Trigger power

JOHN YOO, a professor of law at UC Berkeley and a visiting scholar at the American Enterprise Institute, is the author of "The Powers of War and Peace"(University of Chicago Press, 2005).

AS OFFICIAL Washington starts investigating the government’s tardy response to Hurricane Katrina, President Bush floated an idea of his own. This week, he called on Congress to consider a new law to allow presidents to deploy the military immediately after a natural disaster.

Critics jumped all over the idea. Members of the White House press corps want to know why Bush needs to “bypass our civilian rule over the military” and why he needs “trigger power” to take over during a catastrophe. Libertarians worry about overkill in terms of federal power and military action. The military is trained to vaporize, after all, not Mirandize.

Both the administration and its critics are overreacting. Congress doesn’t need to pass new laws because Bush already had the power to send federal troops to New Orleans. And with no lasting harm to the republic, the military has often engaged in domestic crises in the past. It, after all, has the resources and structure to swiftly deploypeople and materiel, provide food, housing and medical care to thousands and restore law and order in the worst of circumstances.


But the United States has an aversion to using the federal military for domestic problems. And before calling on the military’s massive resources, presidents generally wait on a request from a governor. News reports suggest that Louisiana Gov. Kathleen Babineaux Blanco’s failure to make a full and timely request resulted in a significant delay in getting needed help.

The wall of separation between the domestic, civilian realm and the military rests on law enforcement. Law enforcement is the primary responsibility of the states, whose agencies have the best knowledge of local conditions and crime patterns. Under the 1878 Posse Comitatus Act (in the context of post-Civil War Reconstruction), Congress prohibited use of the military “to execute the laws.”

But the Posse Comitatus Act bears three important exceptions: The president can deploy troops to the states for uses specifically authorized by law, for non-law-enforcement activities or for uses pursuant to presidential constitutional authority.

Under versions of the Insurrection Act, President Washington called out the militia to suppress the 1794 Whiskey Rebellion, and Eisenhower ordered federal troops to enforce desegregation in the South. The Insurrection Act permits the president to send troops when “any insurrection, rebellion, domestic violence, unlawful combination or conspiracy” blocks the enforcement of federal law. It allowed President George H.W. Bush to send troops to restore order during the 1992 Los Angeles riots.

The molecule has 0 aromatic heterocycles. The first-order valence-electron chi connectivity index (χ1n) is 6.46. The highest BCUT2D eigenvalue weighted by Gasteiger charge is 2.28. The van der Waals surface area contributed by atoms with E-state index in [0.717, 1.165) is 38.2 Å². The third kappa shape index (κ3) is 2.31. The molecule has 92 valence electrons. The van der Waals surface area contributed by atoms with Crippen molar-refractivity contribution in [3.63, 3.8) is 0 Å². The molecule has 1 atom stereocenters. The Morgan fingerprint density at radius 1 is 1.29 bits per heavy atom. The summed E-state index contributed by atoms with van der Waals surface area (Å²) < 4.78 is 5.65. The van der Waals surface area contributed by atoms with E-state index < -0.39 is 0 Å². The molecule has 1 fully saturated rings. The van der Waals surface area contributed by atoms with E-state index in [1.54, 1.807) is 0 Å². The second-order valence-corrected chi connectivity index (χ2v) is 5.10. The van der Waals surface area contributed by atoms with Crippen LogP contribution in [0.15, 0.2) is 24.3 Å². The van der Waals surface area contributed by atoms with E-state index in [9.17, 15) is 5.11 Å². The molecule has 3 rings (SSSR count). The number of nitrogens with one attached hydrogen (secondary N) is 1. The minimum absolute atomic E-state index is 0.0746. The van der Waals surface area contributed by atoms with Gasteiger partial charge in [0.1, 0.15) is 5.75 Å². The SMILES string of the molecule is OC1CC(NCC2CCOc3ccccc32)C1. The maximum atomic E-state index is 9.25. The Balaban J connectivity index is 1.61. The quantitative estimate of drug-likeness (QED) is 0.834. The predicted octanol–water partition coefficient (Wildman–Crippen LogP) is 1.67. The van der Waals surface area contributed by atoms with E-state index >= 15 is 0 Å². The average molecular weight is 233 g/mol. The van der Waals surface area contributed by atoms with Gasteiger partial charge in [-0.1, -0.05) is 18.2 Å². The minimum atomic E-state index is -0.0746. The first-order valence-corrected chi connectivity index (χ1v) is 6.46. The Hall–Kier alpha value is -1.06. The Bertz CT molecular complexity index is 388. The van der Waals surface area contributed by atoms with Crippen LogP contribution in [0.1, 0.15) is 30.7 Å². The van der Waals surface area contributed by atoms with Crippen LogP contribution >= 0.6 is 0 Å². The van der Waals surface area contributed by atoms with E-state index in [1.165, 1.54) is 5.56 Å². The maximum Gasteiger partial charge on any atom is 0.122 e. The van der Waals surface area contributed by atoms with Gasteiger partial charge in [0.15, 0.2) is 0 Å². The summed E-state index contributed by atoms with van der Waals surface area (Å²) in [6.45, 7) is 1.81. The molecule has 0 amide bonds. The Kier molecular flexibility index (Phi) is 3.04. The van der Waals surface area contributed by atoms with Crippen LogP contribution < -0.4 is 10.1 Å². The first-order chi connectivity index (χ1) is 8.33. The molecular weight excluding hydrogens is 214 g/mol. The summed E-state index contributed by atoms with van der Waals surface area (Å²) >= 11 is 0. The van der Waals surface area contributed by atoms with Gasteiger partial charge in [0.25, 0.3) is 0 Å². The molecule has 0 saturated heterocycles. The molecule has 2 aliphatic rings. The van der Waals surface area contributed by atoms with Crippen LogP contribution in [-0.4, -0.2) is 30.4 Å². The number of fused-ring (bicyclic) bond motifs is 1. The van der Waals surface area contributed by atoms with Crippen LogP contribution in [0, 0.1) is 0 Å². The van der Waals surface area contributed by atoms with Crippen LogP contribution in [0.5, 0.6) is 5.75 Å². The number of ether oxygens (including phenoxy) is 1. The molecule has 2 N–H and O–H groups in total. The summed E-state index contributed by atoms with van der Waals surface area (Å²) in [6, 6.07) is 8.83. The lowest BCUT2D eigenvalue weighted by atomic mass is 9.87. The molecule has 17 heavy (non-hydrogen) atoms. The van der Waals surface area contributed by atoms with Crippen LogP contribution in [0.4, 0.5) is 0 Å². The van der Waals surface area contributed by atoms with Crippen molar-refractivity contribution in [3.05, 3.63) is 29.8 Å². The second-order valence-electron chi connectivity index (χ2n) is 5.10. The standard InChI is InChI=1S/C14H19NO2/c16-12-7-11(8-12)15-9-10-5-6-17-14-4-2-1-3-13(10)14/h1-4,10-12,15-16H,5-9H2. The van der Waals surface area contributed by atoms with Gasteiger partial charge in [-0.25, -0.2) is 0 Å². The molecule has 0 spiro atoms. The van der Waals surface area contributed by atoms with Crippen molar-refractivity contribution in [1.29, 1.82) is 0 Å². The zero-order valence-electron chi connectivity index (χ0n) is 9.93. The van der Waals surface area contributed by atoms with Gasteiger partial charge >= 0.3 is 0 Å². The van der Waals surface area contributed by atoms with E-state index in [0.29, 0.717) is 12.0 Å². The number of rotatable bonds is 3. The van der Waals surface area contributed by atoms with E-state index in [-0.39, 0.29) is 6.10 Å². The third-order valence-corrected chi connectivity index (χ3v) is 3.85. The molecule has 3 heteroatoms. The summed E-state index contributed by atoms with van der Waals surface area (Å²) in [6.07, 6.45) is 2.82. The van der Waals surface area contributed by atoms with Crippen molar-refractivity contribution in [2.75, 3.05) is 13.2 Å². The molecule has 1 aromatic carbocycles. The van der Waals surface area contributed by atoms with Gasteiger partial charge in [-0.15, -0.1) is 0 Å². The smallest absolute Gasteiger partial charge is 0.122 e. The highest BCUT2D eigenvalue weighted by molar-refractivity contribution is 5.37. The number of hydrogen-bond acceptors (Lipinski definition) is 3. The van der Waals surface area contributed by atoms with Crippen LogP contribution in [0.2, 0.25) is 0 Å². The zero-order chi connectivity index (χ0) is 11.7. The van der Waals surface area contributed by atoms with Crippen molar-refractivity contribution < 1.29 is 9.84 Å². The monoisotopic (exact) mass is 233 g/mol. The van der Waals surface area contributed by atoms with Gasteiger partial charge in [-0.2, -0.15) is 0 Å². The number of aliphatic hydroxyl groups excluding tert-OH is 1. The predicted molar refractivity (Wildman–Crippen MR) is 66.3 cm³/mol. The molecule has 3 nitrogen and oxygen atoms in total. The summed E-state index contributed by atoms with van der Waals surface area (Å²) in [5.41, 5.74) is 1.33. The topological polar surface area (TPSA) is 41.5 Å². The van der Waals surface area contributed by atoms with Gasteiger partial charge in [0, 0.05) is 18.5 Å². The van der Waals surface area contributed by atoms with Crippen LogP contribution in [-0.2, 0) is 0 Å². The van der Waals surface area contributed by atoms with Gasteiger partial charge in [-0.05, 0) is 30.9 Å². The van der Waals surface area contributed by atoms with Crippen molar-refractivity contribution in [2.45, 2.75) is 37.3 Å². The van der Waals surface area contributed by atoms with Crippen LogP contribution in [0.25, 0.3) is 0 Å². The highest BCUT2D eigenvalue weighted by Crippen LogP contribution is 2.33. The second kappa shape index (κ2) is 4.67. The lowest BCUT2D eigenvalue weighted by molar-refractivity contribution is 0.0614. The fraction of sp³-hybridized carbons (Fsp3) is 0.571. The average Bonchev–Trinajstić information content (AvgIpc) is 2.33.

Under the heading of “non-law-enforcement activities,” the armed forces routinely support the Drug Enforcement Agency’s efforts to intercept drug traffickers. Neither the courts nor Congress consider that use of a Coast Guard vessel, for instance, to ferry DEA agents rises to the level of law enforcement as long as civilian officials actually arrest the smugglers. The military can also be ordered into situations solely for relief or rescue efforts after disasters.

Under his constitutional authority as commander in chief, the president can also deploy troops to protect the nation from foreign attack. After the Sept. 11 attacks, jet fighters, on Bush’s order, patrolled above New York City and Washington, D.C., armed soldiers guarded airports, and troops provided security at the 2002 Winter Olympics. The Pentagon made it a point to ensure soldiers operated in a restrained manner toward civilians in such situations.

These examples show that even under the Posse Comitatus limitations, President Bush could have quickly called on the military after Katrina, with or without the governor’s request. If order breaks down to the point where federal laws -- those protecting mail, telecommunications or interstate commerce and travel, for instance -- are not enforced (as appeared to happen amid the chaos of New Orleans), the Insurrection Act would apply. If Bush had restricted the military to relief efforts only, he could also have sent in troops and remained in compliance. If Katrina’s destruction had been judged to have harmed American national security, perhaps by crippling its oil supply, he could have sent forces to restore those operations.

But the president has powers that extend even beyond these exceptions. Federal disaster law already specifically allows the president to declare a national emergency in an area where “the United States exercises exclusive or preeminent responsibility and authority” under the Constitution. That phrase is vague, but most would agree that a catastrophic hurricane that causes widespread death and destruction in three states would qualify. Once a national emergency has been declared, the president can send troops to provide assistance and restore order.

There is an appropriate cultural reluctance toward the use of military might within the United States. One of the features of our constitutional democracy is that our military, unlike those of many other nations, does not police civilians. But we also have plenty of legal triggers and historical precedents that allow governors and the president to overcome that reluctance when confronted by disasters or emergencies.

In the case of Katrina, the lesson is not that federalism -- our system of separating state and federal power -- failed us. We do not need another law to trigger federal action in a national emergency. What we need is better definition and execution of disaster responsibilities at all levels of government and more leadership on both the state and federal level to use the laws that are already in place.